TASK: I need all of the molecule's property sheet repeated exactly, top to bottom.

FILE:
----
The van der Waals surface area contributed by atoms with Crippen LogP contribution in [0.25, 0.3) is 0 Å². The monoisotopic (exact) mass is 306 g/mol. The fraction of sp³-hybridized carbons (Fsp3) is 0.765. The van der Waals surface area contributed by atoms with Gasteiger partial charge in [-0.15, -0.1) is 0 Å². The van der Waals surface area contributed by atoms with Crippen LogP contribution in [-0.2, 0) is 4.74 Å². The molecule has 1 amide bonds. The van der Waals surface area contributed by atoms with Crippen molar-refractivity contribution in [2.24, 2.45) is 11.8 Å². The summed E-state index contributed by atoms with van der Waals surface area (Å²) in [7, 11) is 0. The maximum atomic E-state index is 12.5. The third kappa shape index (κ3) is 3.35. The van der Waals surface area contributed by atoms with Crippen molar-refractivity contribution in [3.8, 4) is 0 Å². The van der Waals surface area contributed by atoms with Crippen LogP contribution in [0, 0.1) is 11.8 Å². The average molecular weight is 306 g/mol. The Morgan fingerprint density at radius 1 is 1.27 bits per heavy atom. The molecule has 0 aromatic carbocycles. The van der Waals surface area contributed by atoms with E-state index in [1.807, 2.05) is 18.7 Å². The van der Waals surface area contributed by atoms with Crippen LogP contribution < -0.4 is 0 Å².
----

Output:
The van der Waals surface area contributed by atoms with Crippen LogP contribution in [0.25, 0.3) is 0 Å². The monoisotopic (exact) mass is 306 g/mol. The fraction of sp³-hybridized carbons (Fsp3) is 0.765. The van der Waals surface area contributed by atoms with Gasteiger partial charge in [-0.15, -0.1) is 0 Å². The van der Waals surface area contributed by atoms with Crippen LogP contribution in [-0.2, 0) is 4.74 Å². The molecule has 1 amide bonds. The van der Waals surface area contributed by atoms with Crippen molar-refractivity contribution in [2.24, 2.45) is 11.8 Å². The summed E-state index contributed by atoms with van der Waals surface area (Å²) in [7, 11) is 0. The maximum atomic E-state index is 12.5. The third kappa shape index (κ3) is 3.35. The van der Waals surface area contributed by atoms with Crippen molar-refractivity contribution in [3.8, 4) is 0 Å². The van der Waals surface area contributed by atoms with Crippen LogP contribution in [0, 0.1) is 11.8 Å². The average molecular weight is 306 g/mol. The Morgan fingerprint density at radius 1 is 1.27 bits per heavy atom. The molecule has 0 aromatic carbocycles. The van der Waals surface area contributed by atoms with E-state index in [1.807, 2.05) is 18.7 Å². The van der Waals surface area contributed by atoms with Crippen LogP contribution < -0.4 is 0 Å².